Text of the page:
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Girls with premature adrenarche (PA) are at risk for multiple problems related to exaggerated androgen synthesis. Whether PA carries a risk of psychopathology remains unknown. This study examined group differences in: (a) anthropometric and endocrine parameters, and (b) mood and behavior problems, in 6-8 year-old girls with PA (n = 40) compared to on-time adrenarche girls (n = 36). PA girls were taller (p ≤0.05) and heavier (p ≤0.01) than the on-time adrenarche girls but body mass index showed no difference. PA girls had significantly (p <0.05) higher adrenal androgen and testosterone concentrations but not cortisol or leptin. PA girls also had significantly more oppositional defiant disorder, and higher symptom counts reflecting anxiety, mood or disruptive behavior disorders. PA girls may be more vulnerable to psychopathology than on-time adrenarche girls. The challenge of future studies is to determine which PA girls are at risk for psychopathology and which are more resilient.
Literature reporting that puberty begins earlier in girls than in previous cohorts1 brought controversy to the field of pediatric endocrinology and primary care2-4 calling into question the age at which early puberty should be clinically evaluated rather than defined as ‘normal’. Medical pathology maybe present in early maturing girls5.
One early maturing group representing potential pathology is girls with premature adrenarche (PA). PA is defined as the appearance of pubic hair in girls ≤8 years6. PA children have high-for-age adrenal androgens7, body odor, and axillary and leg hair. At PA onset, there is no gonadal axis activation and thus no thelarche or menarche.
PA has been defined as a benign variation of normal. However, many girls with PA have exaggerated adrenal and ovarian androgen biosynthesis8,9, polycystic ovarian syndrome (PCOS) in their reproductive years10, and risk for metabolic syndrome. PCOS may be associated with infertility, hirsutism, obesity, and early appearance of cardiovascular risk factors 11-14.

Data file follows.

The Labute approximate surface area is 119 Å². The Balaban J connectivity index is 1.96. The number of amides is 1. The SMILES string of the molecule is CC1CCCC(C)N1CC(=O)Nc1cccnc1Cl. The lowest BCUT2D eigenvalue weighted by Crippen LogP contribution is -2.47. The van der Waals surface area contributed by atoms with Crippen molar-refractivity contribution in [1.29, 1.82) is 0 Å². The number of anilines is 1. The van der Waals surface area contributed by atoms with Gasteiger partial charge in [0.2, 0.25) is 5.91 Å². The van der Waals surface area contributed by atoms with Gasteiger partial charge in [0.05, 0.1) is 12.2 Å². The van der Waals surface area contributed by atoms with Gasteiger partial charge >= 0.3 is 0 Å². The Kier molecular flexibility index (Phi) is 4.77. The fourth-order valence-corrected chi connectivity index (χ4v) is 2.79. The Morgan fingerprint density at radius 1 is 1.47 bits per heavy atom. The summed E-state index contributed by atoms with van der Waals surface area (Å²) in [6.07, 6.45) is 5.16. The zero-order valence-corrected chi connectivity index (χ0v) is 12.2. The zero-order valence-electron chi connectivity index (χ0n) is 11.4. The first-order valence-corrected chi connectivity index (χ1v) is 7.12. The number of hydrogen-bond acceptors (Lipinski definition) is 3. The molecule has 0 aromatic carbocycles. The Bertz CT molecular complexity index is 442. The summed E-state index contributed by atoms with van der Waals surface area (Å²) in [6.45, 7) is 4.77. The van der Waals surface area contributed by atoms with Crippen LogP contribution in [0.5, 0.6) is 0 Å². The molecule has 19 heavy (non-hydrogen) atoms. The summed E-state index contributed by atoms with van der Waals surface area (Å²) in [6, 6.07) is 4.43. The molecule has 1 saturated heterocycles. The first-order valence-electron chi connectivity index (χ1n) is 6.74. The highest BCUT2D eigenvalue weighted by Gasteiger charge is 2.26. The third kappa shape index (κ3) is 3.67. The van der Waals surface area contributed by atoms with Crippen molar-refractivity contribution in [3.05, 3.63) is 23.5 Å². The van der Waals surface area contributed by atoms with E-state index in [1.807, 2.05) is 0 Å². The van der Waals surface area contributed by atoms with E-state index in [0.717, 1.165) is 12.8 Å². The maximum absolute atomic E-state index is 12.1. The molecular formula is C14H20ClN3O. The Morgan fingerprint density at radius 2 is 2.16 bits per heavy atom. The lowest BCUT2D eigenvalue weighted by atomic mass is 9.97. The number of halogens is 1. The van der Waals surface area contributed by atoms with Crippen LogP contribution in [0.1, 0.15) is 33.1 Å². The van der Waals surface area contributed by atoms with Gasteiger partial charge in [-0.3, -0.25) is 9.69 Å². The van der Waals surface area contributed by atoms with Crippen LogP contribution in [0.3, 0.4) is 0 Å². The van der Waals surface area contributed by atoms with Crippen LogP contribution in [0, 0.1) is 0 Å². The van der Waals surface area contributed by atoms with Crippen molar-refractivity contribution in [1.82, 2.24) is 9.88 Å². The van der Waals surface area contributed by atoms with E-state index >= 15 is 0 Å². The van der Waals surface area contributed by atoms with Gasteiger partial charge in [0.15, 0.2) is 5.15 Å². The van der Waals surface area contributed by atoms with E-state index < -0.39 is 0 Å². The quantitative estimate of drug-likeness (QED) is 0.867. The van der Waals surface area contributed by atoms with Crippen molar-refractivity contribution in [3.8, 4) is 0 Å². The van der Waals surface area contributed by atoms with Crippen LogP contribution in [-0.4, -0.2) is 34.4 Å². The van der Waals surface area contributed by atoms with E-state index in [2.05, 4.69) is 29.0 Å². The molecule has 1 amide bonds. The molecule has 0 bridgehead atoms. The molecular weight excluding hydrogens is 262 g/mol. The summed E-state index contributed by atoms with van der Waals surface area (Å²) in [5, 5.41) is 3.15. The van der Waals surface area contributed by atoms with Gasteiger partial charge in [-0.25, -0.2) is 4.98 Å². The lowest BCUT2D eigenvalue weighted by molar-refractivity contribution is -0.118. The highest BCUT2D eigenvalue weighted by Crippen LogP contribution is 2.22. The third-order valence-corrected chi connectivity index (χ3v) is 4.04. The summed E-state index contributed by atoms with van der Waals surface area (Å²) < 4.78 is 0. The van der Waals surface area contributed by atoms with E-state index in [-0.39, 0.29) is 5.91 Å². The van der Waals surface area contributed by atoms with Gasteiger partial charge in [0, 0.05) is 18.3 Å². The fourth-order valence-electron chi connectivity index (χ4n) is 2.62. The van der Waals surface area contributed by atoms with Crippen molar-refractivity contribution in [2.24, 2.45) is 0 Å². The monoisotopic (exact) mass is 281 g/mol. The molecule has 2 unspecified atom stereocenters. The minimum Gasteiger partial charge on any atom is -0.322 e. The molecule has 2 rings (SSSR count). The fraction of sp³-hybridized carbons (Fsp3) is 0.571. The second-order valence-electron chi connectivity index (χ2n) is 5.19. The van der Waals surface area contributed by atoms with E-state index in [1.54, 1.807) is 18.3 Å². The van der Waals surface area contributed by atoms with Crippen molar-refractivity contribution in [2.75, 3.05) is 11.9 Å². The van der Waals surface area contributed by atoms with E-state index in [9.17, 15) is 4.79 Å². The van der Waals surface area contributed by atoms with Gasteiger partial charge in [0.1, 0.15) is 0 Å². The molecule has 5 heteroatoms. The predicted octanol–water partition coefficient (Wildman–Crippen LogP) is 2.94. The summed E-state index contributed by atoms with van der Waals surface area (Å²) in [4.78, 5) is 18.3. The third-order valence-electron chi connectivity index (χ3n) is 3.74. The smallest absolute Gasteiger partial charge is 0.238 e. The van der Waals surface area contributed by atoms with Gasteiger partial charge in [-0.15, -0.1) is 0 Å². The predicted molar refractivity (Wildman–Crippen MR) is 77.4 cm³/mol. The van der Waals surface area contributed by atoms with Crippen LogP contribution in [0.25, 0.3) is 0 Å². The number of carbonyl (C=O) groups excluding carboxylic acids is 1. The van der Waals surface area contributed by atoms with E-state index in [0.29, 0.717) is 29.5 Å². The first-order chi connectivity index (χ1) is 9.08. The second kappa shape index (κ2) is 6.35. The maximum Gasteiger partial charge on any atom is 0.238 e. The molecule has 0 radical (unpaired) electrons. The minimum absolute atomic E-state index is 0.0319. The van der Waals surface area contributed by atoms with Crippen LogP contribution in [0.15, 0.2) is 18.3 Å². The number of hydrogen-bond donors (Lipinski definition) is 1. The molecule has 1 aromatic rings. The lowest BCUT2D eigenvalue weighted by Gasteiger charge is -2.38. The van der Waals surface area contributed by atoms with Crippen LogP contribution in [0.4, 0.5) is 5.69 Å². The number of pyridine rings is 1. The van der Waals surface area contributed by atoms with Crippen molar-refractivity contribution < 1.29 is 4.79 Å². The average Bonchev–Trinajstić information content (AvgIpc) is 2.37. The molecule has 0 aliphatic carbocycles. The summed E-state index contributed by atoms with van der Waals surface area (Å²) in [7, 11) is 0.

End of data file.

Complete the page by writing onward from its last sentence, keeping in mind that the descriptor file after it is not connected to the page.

Girls with PA also may be at risk for psychosocial problems15. The purpose of this study was two-fold. The first purpose was to evaluate endocrine and anthropometric differences between girls with PA and on-time adrenarche. It was hypothesized that adrenal androgens, testosterone. (T), cortisol, and leptin would be higher in girls with PA. Differences in T and leptin may result from variation in adiposity, whereas cortisol differences may be related to hypothalamic pituitary adrenal (HPA) dysfunction in vulnerable individuals during biological transitions16,17. The second purpose was to examine differences in mood and behavior problems in girls with PA compared to on-time girls.
It was hypothesized that depressive symptoms/anxiety and acting out behaviors would be more frequent in PA compared to on-time adrenarche girls. This study represents the largest cohort girls with PA carefully matched with girls with on-time adrenarche, evaluated for psychological parameters in conjunction with the endocrine milieu.
The study included 40 girls with PA and 36 with on-time adrenarche (Table 1). Eligibility criteria for PA included: female, age 6-8 years, benign PA documented by a pediatric endocrinologist, Tanner 1 breast, Tanner 2 or greater pubic hair and prepubertal estradiol concentrations, English speaking, IQ ≥75, and no acute/chronic disorders or medication that could influence endocrine measures (e.g., steroids). Girls with on-time adrenarche were recruited from the community and matched to the PA group with regard to age (± 6 months), race, gender, socioeconomic status (SES18), and body mass index (BMI) (± 20%). Eligibility criteria for the on-time girls were the same as the PA girls with the exception that they were Tanner 1 breast and pubic hair.
PA girls were recruited from pediatric endocrine clinics in Pittsburgh and Cincinnati and from letters distributed to community clinicians in both communities. On-time girls were recruited from both communities via advertisements, flyers and the like. The study was approved by all Institutional Review Boards. Parents provided informed consent and children provided assent.